It's an oral history of American TV, a bunch of interview excerpts strung together into a loose narrative.
    In a section about TV variety, "The Keefe Brasselle Show" is covered in some detail, much of it from its producer, Greg Garrison.
    One story has to do with Garrison trying to get Brasselle to stop delaying his appearance onstage (" don't make your audience wait ...").
    Brasselle finally went on - but not before putting out a hit on Garrison.
    Garrison got this news from Rocky Graziano, who was a regular on the show, and who expressed displeasure at Brasselle's action ( "... crazy fuckin' wop ..." was his exact characterization).
    Garrison spent that night at Graziano's apartment, while Rocky spent several hours on the phone, "squaring" the matter with various people who were in the position to do so.

    That is a representative story, not only about Brasselle, but also of Garrison's many experiences over years of TV. It made me regret that Greg Garrison never got around to doing his own book.

    "The Box", the Kisseloff book I stole this story from, is worth tracking down.

    I can also send you to a blog called "Mystery*File", where I often contribute comments about ancient and semi-modern TV, mainly in the mystery/crime/detective genres; I expect that there will be a certain amount of crossover between here and there in coming days.

  4. Mike, I have read "The Box" It is a very good book.
    I have often referred to my late friend and colleague, the legendary Harry Crane, who was the head writer on the Dean Martin Show, which Greg Garrison produced. He told me that Greg and Dean were very much alike.
    Both of them were lazy and didn't want to work too hard.
    I think it showed.
    One of my eccentricities was that I was able to rattle off all of the first names of all the original Gold-diggers.
    I had the opportunity to perform this parlor trick in a social situation to one of the actual Gold-diggers.
    She, of course, then spent the rest of the night on the other side of the room, as far away from me as she could get.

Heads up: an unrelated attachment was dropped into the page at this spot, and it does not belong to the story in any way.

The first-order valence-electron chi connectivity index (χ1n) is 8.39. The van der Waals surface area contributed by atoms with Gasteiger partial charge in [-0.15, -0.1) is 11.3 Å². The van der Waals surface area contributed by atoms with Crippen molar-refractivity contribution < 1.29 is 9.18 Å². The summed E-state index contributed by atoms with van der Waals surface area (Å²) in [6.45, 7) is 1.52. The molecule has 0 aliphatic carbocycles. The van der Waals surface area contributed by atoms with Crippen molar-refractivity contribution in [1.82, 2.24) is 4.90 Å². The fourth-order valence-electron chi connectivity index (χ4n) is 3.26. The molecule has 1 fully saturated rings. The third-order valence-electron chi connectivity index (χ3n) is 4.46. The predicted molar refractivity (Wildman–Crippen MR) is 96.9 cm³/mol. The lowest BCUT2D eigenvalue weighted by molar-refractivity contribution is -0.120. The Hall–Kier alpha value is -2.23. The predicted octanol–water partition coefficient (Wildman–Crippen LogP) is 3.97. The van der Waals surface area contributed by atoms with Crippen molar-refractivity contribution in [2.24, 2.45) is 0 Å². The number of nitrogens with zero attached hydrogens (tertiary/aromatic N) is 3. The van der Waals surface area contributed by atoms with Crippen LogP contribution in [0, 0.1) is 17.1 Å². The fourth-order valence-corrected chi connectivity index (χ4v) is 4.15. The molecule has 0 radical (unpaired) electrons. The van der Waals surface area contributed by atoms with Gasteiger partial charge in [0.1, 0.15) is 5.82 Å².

Speaking of hit-men, I am reminded of a great monologue joke that Letterman did when Sinatra was still alive.
    Sinatra was going into the mens neckwear business. This was true. According to Letterman, "They're planning to call it
    "Alleged Mob Ties"

  5. Ah, Keefe Brasselle. I remember when he wrote "The CanniBalS." A while back I found a clip on YouTube of him on the Colgate Comedy Hour. It's still there. And still jaw-droppingly awful, I'm sure. (I can't work up the nerve to watch it again.)

    I never saw "The Reporter" -- I was too young to be allowed to stay up for it. But it looked interesting and now, having spent 30 years in the newspaper business before bailing, I'd be interested in seeing it.

    I do remember "The Baileys of Balboa" and Cara Williams' show.

    My family kind of liked "Baileys" -- it featured Paul Ford, Sterling Holloway and, as their nemesis, the great John Dehner (who also did a good job of playing Paladin on the radio, not to mention his guest roles on "Gunsmoke"). Perhaps the material was weak, but these pros were fun to watch.

    We liked the Cara Williams show less, and I've been wondering lately how it was that Frank Aletter managed to co-star in practically every sitcom that was on the air when I was a kid. Or at least it seemed that way.

    But there was one small, saving grace about the Williams show: a secondary character, a dippy jazz musician named Fletcher Kincaid, played by the great Jack Sheldon, who (I was later to learn) was (and still is) a real and really good musician. There's a recent documentary about him that I hope to see at some point.

  6. I have that whole "Colgate Comedy Hour" on videotape.
    The more you watch of it, the more you hate it.
    I understand that Cara Williams was one of the great impossible people to work with, a la Keefe Brasselle.
    I wrote a post about Jack Sheldon.
    I think it's still on the blog.
    He's had a stroke.
    I don't know if he's recovered well enough to play the horn again.
    The documentary was great.

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  11. Does anybody have any recollections about French dancer Noelle Adam on the 1963 Brasselle variety show?

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  13. There's a chance you are eligible for a complimentary $1,000 Amazon Gift Card.



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About Me

Hi. I am, according to my Wikipedia entry,(which I did not create) a noted television writer, playwright, screenwriter, and occasional actor. You can Google me or go to the IMDB to get my credits, and you can come here to get my opinions on things, which I'll try to express eloquently. Hopefully I'll succeed. You can also e-mail me at Perhaps my biggest claim to fame is being responsible, for about six months in 1975, while Head Writer for the "Happy Days" TV series, for Americans saying to each other "Sit on it."